The email was from Jan. 6, 2016, and Cohen thought the Penthouse Pet bit would be negative for Trump insofar as it dealt with women and Penthouse Magazine. AMI agreed to take it out. The article eventually ran as: " World Exclusive: The Donald Trump Nobody Knows!"

Now Cohen turns to examples of suppressing negative Trump stories, starting with AMI's payment to Dino Sajudin, Trump's former doorman. After Cohen learned a story was circulating, he spoke to Trump about it, "to get his direction on what he wanted me to do." Did you provide his name? Yes, I provided all the information. Cohen says Trump told him to make sure this doorman story doesn't get out: "You handle it."

What did you do? I worked with Pecker and Howard in order to obtain the door man’s "life rights" to "take it off the market."

Along the way did you update Trump about the matter? Immediately.

Did you tell AMI that Trump would be grateful? Absolutely.

And was Trump grateful? Absolutely.

Cohen describes refinements he made to the doorman’s non-disclosure agreement (NDA): What I found was that the agreement had what I considered to be an end date, so I thought why not make it in perpetuity?

He also added teeth to the agreement. Cohen puts on glasses to read an email about the liquidated damages amendment he added, which included the now familiar $1 million damages clause continuing forever.

Cohen told Trump about getting the damages clause inserted "to get credit for accomplishing the task"—and Trump said it was great.

In June 2016, did you hear about a story from a Karen McDougal? Yes, Cohen learned in a call, from either Pecker or Howard, that there's a story on the market about a Playmate about her relationship with Trump.

What effect did you think it would have on his campaign? Significant. When Cohen initially asked Trump about the McDougal story, Trump just said, "She's really beautiful."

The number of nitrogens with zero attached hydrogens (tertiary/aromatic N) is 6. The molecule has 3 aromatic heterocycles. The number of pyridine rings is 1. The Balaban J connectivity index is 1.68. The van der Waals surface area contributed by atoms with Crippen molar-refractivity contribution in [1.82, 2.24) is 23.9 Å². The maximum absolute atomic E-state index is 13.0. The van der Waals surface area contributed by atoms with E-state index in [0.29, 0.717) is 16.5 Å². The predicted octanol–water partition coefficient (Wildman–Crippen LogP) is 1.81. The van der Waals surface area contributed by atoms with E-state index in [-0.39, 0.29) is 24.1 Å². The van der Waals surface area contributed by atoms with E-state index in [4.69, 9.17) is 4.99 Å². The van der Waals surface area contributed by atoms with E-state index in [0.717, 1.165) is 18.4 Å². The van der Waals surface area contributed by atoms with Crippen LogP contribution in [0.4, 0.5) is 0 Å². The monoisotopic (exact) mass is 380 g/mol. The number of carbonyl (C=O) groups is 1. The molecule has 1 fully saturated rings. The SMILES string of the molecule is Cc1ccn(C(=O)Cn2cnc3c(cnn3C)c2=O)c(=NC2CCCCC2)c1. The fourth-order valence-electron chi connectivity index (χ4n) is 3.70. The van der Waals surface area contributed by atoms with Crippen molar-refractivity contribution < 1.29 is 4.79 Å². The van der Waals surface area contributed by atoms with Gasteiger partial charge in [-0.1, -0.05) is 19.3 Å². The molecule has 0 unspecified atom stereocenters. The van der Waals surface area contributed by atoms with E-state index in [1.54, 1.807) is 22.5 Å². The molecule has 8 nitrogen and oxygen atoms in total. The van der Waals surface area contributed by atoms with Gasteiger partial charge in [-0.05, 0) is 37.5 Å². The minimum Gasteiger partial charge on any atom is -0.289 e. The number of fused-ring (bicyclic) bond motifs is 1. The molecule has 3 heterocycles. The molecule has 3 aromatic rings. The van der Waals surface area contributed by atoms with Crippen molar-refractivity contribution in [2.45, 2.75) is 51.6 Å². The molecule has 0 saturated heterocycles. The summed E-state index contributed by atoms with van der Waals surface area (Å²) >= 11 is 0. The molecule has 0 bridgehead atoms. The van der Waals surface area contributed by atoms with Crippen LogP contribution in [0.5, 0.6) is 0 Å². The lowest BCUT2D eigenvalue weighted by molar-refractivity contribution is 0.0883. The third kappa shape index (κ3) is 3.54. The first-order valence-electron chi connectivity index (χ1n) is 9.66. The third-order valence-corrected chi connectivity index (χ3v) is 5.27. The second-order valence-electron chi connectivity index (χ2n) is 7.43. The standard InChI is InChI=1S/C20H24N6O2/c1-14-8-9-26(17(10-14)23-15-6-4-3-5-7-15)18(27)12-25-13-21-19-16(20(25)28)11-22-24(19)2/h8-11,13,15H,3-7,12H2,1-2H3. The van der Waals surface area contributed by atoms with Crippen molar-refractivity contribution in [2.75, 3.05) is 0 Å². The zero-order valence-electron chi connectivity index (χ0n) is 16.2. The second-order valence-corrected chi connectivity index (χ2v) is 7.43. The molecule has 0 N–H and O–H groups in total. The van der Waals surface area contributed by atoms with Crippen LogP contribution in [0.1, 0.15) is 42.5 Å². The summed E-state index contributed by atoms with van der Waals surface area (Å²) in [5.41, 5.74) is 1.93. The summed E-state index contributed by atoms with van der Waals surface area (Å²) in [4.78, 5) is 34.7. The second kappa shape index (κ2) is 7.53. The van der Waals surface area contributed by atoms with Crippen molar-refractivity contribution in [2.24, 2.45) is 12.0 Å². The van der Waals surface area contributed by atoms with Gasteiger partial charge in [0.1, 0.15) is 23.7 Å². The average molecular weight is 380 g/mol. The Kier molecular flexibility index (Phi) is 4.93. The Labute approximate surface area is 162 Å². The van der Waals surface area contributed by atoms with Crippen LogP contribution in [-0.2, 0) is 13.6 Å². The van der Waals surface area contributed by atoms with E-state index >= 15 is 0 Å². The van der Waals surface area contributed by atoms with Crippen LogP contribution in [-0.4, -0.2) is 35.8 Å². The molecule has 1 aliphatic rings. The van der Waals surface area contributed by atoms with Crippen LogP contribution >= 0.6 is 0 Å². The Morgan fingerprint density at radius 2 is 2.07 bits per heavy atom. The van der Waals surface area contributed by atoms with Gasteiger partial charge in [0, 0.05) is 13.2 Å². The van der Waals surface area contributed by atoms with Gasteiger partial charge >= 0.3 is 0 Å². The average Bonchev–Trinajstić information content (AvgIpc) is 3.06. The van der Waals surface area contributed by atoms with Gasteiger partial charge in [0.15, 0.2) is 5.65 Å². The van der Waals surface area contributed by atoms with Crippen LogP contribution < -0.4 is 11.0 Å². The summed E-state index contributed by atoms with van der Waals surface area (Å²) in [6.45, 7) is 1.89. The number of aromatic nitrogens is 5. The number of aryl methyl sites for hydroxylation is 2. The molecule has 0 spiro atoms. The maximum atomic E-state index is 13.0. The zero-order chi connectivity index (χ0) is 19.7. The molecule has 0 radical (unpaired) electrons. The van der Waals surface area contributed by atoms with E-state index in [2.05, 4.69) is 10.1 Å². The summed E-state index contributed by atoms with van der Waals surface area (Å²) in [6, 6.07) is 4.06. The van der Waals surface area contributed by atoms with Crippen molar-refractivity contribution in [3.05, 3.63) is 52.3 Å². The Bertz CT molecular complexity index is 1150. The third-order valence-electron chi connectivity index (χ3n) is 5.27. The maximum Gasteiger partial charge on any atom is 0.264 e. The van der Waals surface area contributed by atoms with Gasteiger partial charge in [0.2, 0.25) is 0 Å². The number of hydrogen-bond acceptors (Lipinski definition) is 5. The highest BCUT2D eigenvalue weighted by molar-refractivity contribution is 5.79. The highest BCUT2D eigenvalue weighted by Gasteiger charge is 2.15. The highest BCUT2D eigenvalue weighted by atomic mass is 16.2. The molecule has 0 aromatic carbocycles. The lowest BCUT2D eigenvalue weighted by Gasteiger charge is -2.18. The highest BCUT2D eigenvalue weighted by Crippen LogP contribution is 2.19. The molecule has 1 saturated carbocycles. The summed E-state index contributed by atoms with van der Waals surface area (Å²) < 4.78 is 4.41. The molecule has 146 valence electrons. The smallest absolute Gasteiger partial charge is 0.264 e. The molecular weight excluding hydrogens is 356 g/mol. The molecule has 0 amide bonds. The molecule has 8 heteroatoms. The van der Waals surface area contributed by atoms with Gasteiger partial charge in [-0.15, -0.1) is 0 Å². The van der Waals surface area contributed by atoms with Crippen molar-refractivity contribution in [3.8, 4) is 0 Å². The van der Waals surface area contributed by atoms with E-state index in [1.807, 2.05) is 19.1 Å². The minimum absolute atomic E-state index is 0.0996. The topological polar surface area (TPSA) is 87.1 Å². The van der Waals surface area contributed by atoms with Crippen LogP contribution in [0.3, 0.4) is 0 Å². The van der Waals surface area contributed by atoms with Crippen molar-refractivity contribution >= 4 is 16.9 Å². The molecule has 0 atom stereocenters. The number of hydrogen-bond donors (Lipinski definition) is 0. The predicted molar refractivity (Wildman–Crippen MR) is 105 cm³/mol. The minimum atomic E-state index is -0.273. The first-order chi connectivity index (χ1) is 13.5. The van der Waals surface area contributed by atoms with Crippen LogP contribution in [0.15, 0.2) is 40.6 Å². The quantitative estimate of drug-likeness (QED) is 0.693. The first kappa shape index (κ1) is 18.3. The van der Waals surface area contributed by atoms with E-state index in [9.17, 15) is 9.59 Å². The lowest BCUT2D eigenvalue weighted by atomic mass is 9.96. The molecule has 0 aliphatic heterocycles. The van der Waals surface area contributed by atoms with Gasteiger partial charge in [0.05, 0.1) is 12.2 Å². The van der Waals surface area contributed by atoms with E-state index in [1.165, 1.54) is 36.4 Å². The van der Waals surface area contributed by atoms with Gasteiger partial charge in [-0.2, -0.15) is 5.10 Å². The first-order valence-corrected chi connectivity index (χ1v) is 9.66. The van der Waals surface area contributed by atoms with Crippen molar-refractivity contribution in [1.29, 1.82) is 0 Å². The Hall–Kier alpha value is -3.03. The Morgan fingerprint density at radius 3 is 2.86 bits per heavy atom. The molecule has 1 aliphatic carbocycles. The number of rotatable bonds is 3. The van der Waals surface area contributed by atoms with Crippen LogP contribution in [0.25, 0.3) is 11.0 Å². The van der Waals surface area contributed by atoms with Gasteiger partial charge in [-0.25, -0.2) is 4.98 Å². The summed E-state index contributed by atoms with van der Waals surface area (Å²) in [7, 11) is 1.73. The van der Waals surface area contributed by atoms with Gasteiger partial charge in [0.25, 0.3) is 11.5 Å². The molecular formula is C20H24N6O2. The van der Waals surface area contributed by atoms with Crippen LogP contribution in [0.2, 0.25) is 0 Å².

Cohen responded: "I said okay, but do you realize there's a story that's being shopped around?" 

Finally, Cohen says that Trump asked him to handle it—which is to say to kill the story by one means or another. We discuss the catch-and-kill scheme for the McDougal story.

Did you want to make sure AMI was doing it? Yes.

An objection from Blanche is sustained.

Cohen looks up at Justice Merchan, apparently confused about what he should do, but Hoffinger continues. After a few quick questions in succession in which Cohen cuts her off, Hoffinger gently urges him: Let me finish the question; then you can answer, for the sake of the court reporter too. Cohen takes a sip of water and agrees.

We see texts from June 16, 2016, between Howard and Cohen about a meeting concerning McDougal. Now we see People's Exhibit 262, which are texts between Cohen and Schiller.

Cohen to Schiller: Can we speak…I need you?

No response.

Cohen to Schiller: You there? (a few stifled laughs from the press).

Schiller to Cohen: On Dallas

Cohen to Schiller: Where's the boss?

Schiller to Cohen: Next to me

Cohen says he was trying to reach Trump on the "Karen McDougal matter" that day, to give him an "update that I thought was important."

Hoffinger now turns to the June 20, 2016, texts between Cohen and Howard, still about the McDougal matter.

Did Howard tell you that he believed that McDougal had a relationship with Trump?

Blanche pops up quickly with an objection, which Justice Merchan sustains.

We move to a bit later in June 2016 and a phone call between Trump and Pecker. Cohen was present too in Trump's office when the call took place. Cohen recalls that Trump asked him how things were going with the matter, and Pecker said, we have this under control, and we'll take care of this.

Cohen says Pecker went on to say that it would cost them more than $100,000 to control the story, to which Trump said, "no problem, I'll take care of it." It was discussed that AMI would "lay out the funds" and understood that Trump would pay them back, though details were not discussed. Cohen says Trump asked Pecker to keep him updated.

More texts—these ones from July 28, 2016—between Cohen and Howard. "Can you call me," Cohen wrote. Howard responds: “I've not heard back from our guy yet. So no update. Let me call him this AM and get the latest. Does that work?”